Bernard and I waited in the 8:20 a.m. blue corral start line. There were so many people around us already. We were to run in one of Canada’s biggest runs with over 21,000 people running with us! It was quite the thrill. I was excited overall but also nervous just before it was time to start.
Here’s a picture I quickly snapped while running!
It was cool and felt amazing to run with so many people at the same time. Even though I had thoughts of walking, when I was there among so many runners, I never felt at all like I wanted to stop and walk. I kept to my own pace of running which made the run very comfortable. I wasn’t aiming to finish under a certain time. I wasn’t aiming to be fast at all. I just wanted to finish the race. 🙂
It was cute that because I stuck to my own running pace, I ended up falling in step with another girl who was running too. Early on, we found each other and ended up running next to each other out of pure serendipity. After 5 minutes of still running together, I wondered if we would actually run the whole race together side by side. It turns out we did as we exchanged a mighty handshake and high five as we crossed the Finish Line together. I chatted with her; her name was Alissa, she told me it was her second time running this 10K and that she was hoping for a running partner in the race. What a coincidence! I ended up being her running partner by chance.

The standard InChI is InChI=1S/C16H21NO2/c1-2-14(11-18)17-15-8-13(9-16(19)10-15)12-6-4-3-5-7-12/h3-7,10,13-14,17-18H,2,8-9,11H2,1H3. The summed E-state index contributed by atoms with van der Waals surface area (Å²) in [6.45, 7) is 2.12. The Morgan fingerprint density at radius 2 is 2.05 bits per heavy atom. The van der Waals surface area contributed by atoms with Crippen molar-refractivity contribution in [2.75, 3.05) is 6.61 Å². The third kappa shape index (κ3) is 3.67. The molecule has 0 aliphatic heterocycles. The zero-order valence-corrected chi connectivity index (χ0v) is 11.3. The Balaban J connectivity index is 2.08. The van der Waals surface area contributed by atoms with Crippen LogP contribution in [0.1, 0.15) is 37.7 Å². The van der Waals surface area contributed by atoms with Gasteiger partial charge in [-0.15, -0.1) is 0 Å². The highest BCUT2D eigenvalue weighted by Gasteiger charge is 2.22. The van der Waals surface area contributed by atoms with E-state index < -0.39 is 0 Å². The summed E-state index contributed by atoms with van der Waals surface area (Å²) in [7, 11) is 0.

One of my favourite parts of the race was seeing all the streets pass by one after another as we jogged south towards Lake Ontario. The busy intersection of Yonge & Bloor came up a lot faster than I realized, and at which point, I knew I would be able to keep running towards the end. I didn’t stop at all and kept on going. It also helped that I was listening to my MA audios which are full of inspirational speakers, leaders, and successful entrepreneurs. It made the run a lot more interesting and I was learning while jogging too lol. Keeping my body and my mind sharp! It really is about mental toughness and not wanting to give up. I stuck to my goal of finishing the race and I did! I ran all 10K of it! I still can’t believe I did it and it was amazing to cross the finish line. There were so many people cheering for us!
We celebrated by taking more pictures and admiring how well organized the event was. For such a big event of having over 21,000 runners, Sporting Life sure did a great job!
The proceeds of the 10K ran benefits Camp Ooch (they provide an active, outdoor experience for children with cancer and also offers chemotherapy treatment onsite).
I also know that many of my friends participated in this year’s Sporting Life 10K run as well! I bumped into two elementary school friends and also knew of several others that were doing the race as well even though I wasn’t able to meet up with them. Facebook later informed me of more friends that completed the race too. I’m sure that I’ll be doing this again next year. I always say that if I’ve done something once, I can definitely do it again! 🙂 Congratulations to everyone who completed the 10K this year!